Horner, Bruce, et al. “Language Difference in Writing: Toward a Translingual
Approach.” College English, vol. 73, no. 3, 2011, pp. 303–321.
This article, grown out of a symposium at the University of Louisville, proposes a new approach towards difference in language, treating it as a resource for the development of writing, speaking, reading, and listening, as opposed to treating it as a barrier assumed by a monolingual approach. This article is a cornerstone piece that started the whole heated discussion of translingualism, together with its possible implications for theory development and teacher training in composition and other fields.
Lee, Jerry Won. “Beyond Translingual Writing.” College English, vol. 79, no. 2,
2016, pp. 174–195.
Lee asks whether translingualism actually promotes social justice and calls for teachers to commit themselves to “linguistic social justice” when teaching translingualism. Specifically, he notes that if instructors privilege overtly translingual writing above monolingual writing, they run the risk of engaging in “‘linguistic tourism’”—tokenizing translingual students on the basis of their presumably-unique language practices (Matsuda qtd. in Won Lee, 180). Lee offers suggestions for approaching translingual pedagogy through a critical lens.
Leonard, Rebecca Lorimer. “Multilingual Writing as Rhetorical Attunement.”
College English, vol. 76, no. 3, 2014, pp. 227–247.
In her study of migrant women writers who are multilingually competent, Leonard observes that these writers have something called “rhetorical attunement” which can be understood as a sensibility or receptive disposition developed over time toward language difference as an opportunity for learning and negotiation.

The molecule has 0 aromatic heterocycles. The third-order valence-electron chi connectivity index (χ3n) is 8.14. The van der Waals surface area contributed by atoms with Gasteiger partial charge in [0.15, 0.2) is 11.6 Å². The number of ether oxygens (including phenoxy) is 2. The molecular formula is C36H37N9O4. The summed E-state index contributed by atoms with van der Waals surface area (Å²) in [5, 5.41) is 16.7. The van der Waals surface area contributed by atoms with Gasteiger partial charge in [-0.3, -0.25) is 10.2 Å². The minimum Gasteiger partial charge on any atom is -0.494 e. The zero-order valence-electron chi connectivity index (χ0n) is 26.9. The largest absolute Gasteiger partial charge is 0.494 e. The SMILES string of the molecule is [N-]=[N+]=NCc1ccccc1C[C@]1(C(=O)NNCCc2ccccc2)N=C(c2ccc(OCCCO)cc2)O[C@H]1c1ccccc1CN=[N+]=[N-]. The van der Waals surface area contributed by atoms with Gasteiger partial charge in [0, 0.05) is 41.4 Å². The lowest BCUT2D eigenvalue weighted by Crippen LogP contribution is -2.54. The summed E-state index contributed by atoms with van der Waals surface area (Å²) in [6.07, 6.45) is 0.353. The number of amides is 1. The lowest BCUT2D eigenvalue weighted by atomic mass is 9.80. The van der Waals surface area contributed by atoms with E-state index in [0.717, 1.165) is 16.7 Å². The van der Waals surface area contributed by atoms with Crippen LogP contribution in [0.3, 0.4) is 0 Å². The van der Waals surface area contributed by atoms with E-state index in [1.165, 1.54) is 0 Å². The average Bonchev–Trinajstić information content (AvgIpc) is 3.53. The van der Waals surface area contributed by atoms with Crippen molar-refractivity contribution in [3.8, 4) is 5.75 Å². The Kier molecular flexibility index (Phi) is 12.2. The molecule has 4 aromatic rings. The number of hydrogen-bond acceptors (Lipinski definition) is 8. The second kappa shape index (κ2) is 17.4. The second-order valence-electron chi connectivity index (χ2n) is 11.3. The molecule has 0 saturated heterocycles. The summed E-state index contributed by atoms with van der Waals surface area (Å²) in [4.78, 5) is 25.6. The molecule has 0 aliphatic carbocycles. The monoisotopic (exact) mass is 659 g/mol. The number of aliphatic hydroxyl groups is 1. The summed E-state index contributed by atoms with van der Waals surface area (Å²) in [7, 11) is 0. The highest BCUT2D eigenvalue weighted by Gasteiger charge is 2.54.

Lu, Min-Zhan, and Bruce Horner. “Translingual Literacy, Language Difference,
and Matters of Agency.” College English, vol. 75, no. 6, 2013, pp. 582–607.
Lu and Horner argue that translingualism should not be defined as deviance
from the “norm.” Using student examples, they show how writing that appears standard is actually a manifestation of the student’s agency to create new meaning. Translingualism is, for Lu and Horner, more about process than product.
Miller, Susan. The Norton Book of Composition Studies. 1st ed., Norton, 2009.
A handy edited collection that traces the histories of composition as a field, theoretical development in composition studies, and some special topics in the field. Many, if not all articles in this book are written by “big name” scholars who played a key role in shaping composition as a field. It is a useful book to have on your shelf when you need quick reference on particular composition theories or want to have a comprehensive read as someone relatively new in the field. Your friends and Language and Rhetoric almost certainly have a copy that you can borrow. Part IV (“Worldwide Projects”) is particularly relevant to translingualism.
Motha, Suhanthie, et al. “Translinguistic Identity-As-Pedagogy: Implications for
Language Teacher Education.” International Journal of Innovation in English Language Teaching and Research, vol. 1, no. 1, 2012, pp. 13–28.
Using narrative inquiry and practitioner inquiry, this article provides narrativized and carefully reflected examples from three language-teaching educators and scholars. The authors argue that the identities of teachers with “translinguistic histories, or “multilingual and globally situated identities” should be examined through a critical lens and deployed as advantages of teaching, instead of being perceived as the pitfall of those teachers.